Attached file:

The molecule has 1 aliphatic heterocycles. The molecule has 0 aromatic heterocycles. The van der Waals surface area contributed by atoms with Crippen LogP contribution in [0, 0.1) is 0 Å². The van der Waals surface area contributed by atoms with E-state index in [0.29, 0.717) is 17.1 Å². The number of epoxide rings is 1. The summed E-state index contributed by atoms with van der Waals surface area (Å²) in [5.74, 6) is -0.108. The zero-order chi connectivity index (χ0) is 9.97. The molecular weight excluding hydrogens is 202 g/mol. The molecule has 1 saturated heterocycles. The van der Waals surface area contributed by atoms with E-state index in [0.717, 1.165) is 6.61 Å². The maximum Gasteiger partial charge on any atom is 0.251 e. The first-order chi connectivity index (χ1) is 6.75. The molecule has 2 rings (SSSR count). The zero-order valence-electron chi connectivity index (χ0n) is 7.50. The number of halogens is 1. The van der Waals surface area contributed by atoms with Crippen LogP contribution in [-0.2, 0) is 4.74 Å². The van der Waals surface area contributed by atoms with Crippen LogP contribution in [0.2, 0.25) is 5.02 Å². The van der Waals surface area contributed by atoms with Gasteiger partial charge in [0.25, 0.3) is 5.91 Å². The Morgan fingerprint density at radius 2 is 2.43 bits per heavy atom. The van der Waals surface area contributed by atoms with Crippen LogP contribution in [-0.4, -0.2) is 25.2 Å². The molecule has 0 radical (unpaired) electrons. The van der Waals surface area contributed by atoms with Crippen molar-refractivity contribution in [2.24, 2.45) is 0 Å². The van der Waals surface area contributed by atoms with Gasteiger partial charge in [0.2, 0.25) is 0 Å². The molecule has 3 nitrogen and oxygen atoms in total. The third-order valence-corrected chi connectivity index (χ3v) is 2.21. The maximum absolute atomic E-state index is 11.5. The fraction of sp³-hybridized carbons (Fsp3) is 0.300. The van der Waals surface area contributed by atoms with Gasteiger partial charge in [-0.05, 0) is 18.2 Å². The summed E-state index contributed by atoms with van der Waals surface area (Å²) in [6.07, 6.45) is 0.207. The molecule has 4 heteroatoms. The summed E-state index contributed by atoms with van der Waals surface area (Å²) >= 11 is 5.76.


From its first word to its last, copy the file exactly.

The molecule has 1 aliphatic heterocycles. The molecule has 0 aromatic heterocycles. The van der Waals surface area contributed by atoms with Crippen LogP contribution in [0, 0.1) is 0 Å². The van der Waals surface area contributed by atoms with E-state index in [0.29, 0.717) is 17.1 Å². The number of epoxide rings is 1. The summed E-state index contributed by atoms with van der Waals surface area (Å²) in [5.74, 6) is -0.108. The zero-order chi connectivity index (χ0) is 9.97. The molecular weight excluding hydrogens is 202 g/mol. The molecule has 1 saturated heterocycles. The van der Waals surface area contributed by atoms with E-state index in [0.717, 1.165) is 6.61 Å². The maximum Gasteiger partial charge on any atom is 0.251 e. The first-order chi connectivity index (χ1) is 6.75. The molecule has 2 rings (SSSR count). The zero-order valence-electron chi connectivity index (χ0n) is 7.50. The number of halogens is 1. The van der Waals surface area contributed by atoms with Crippen LogP contribution in [-0.2, 0) is 4.74 Å². The van der Waals surface area contributed by atoms with Crippen LogP contribution in [0.2, 0.25) is 5.02 Å². The van der Waals surface area contributed by atoms with Gasteiger partial charge in [0.25, 0.3) is 5.91 Å². The Morgan fingerprint density at radius 2 is 2.43 bits per heavy atom. The van der Waals surface area contributed by atoms with Crippen LogP contribution in [-0.4, -0.2) is 25.2 Å². The molecule has 0 radical (unpaired) electrons. The van der Waals surface area contributed by atoms with Crippen molar-refractivity contribution in [2.24, 2.45) is 0 Å². The van der Waals surface area contributed by atoms with Gasteiger partial charge in [0.2, 0.25) is 0 Å². The molecule has 3 nitrogen and oxygen atoms in total. The third-order valence-corrected chi connectivity index (χ3v) is 2.21. The maximum absolute atomic E-state index is 11.5. The fraction of sp³-hybridized carbons (Fsp3) is 0.300. The van der Waals surface area contributed by atoms with Gasteiger partial charge in [-0.05, 0) is 18.2 Å². The summed E-state index contributed by atoms with van der Waals surface area (Å²) in [6.07, 6.45) is 0.207. The molecule has 4 heteroatoms. The summed E-state index contributed by atoms with van der Waals surface area (Å²) >= 11 is 5.76.